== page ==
Debt forgiveness deal for Greece would be 'unfair' to Ireland which has endured significant pain to fix economy - Finnish PM
A debt forgiveness deal for Greece would be "unfair" to Ireland which has endured significant pain to fix its economy, Finnish Prime Minister Alexander Stubb has said.
Speaking to the Irish Independent in Brussels at the Summit of EU leaders, Mr Stubb said austerity has worked and Greece cannot expect any free rides from its European neighbours.
Asked whether Troika programmes like Ireland had extracted too high a social cost, Mr Stubb said:
"I disagree with that criticism, if you look at countries like Ireland, they have actually managed quite well. There has been a lot of structural change, there has been balancing of budgets, good economic indicators, and now economic growth."
Paying tribute to the adjustments made by the late Brian Lenihan in Ireland and in Portugal, Mr Subb said: "So, they [Ireland] have done exactly the right thing. All I am worried about is the countries that didn't do that in 2008 and 2009 will be in trouble next."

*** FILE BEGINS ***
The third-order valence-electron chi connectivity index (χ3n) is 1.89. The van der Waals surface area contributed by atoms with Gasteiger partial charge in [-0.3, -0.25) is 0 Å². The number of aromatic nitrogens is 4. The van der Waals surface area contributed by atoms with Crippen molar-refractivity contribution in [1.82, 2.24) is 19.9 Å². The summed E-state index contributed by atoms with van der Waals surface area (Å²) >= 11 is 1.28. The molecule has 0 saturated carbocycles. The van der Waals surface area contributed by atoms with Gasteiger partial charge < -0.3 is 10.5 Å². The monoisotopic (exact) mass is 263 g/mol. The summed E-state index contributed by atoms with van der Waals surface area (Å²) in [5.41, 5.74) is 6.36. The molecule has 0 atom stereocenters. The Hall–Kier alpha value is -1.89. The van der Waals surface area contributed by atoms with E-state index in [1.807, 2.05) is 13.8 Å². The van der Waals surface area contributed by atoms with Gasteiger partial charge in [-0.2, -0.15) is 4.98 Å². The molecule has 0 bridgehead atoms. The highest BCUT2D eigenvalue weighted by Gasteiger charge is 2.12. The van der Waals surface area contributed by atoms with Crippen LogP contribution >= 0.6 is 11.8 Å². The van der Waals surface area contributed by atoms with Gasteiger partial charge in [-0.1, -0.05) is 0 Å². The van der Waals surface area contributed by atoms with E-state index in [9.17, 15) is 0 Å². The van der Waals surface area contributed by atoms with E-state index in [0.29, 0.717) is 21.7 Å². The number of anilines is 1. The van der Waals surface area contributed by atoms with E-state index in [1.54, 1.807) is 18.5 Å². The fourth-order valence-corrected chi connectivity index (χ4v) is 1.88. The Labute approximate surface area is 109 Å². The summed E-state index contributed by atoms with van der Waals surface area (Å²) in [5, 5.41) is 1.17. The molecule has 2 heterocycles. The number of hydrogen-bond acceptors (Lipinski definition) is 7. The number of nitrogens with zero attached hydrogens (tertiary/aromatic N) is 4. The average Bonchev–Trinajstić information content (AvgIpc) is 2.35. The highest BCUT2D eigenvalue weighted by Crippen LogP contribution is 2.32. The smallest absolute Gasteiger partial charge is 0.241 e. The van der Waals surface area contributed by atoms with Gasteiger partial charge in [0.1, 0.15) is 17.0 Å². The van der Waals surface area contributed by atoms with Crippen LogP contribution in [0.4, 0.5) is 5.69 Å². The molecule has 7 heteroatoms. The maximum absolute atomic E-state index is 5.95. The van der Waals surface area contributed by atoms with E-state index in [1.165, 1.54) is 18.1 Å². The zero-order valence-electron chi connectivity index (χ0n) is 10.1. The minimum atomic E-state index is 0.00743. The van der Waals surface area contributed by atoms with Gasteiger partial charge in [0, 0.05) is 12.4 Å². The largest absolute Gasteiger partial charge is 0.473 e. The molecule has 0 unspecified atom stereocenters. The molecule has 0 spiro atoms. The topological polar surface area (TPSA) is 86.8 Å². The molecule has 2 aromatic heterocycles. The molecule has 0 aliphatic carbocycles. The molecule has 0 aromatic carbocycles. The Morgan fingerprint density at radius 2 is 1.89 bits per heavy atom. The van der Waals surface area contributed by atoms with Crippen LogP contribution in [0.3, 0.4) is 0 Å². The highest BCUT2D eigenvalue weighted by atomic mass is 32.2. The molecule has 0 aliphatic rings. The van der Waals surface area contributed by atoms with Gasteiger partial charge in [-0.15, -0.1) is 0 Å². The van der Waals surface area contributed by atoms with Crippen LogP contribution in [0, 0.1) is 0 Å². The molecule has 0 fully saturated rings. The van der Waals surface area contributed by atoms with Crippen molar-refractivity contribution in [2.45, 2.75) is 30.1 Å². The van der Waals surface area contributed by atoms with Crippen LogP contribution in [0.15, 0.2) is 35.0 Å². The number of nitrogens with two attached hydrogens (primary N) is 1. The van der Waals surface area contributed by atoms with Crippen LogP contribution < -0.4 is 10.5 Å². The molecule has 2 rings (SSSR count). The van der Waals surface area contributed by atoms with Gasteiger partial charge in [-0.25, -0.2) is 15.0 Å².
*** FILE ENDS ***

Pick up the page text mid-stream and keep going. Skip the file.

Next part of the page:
Speaking to reporters, Mr Stubb was unequivocal that Greece should stick to its commitments.
"I don't think we should give any room to populism in Europe, we have commitments, we have agreements and we must stick to them."
He said: "We believe Greece shall and should stick to its agreements and commitments. That is what European integration is all about. If there was any slippage in those commitments it would be unfair to those who paid and unfair to those countries who have had very difficult programmes themselves, Ireland, Portugal and Spain."
He added: "We expect Greece to do their bit. The compromise is quite clear. If Greece wants an extension of the programme, which we think it would be in the best interest of Greece, then they will have to continue structural change. The one overseeing that change is the IMF which has 70 years of experience in dealing with these types of situations."
Mr Stubb said Europe needs a deal on Greece by Monday in order to facilitate agreement in capitals across the country in time.
He again reiterated his hard line stance that Greece cannot be given any "free ride".
"We have tried to help Greece for the past five years, and we will continue to do that, because it is in our vested interest, but it is also about European solidarity. But one should have no illusions we are not building any kind of free programmes or free rides. Commitments need to be abided by," he said.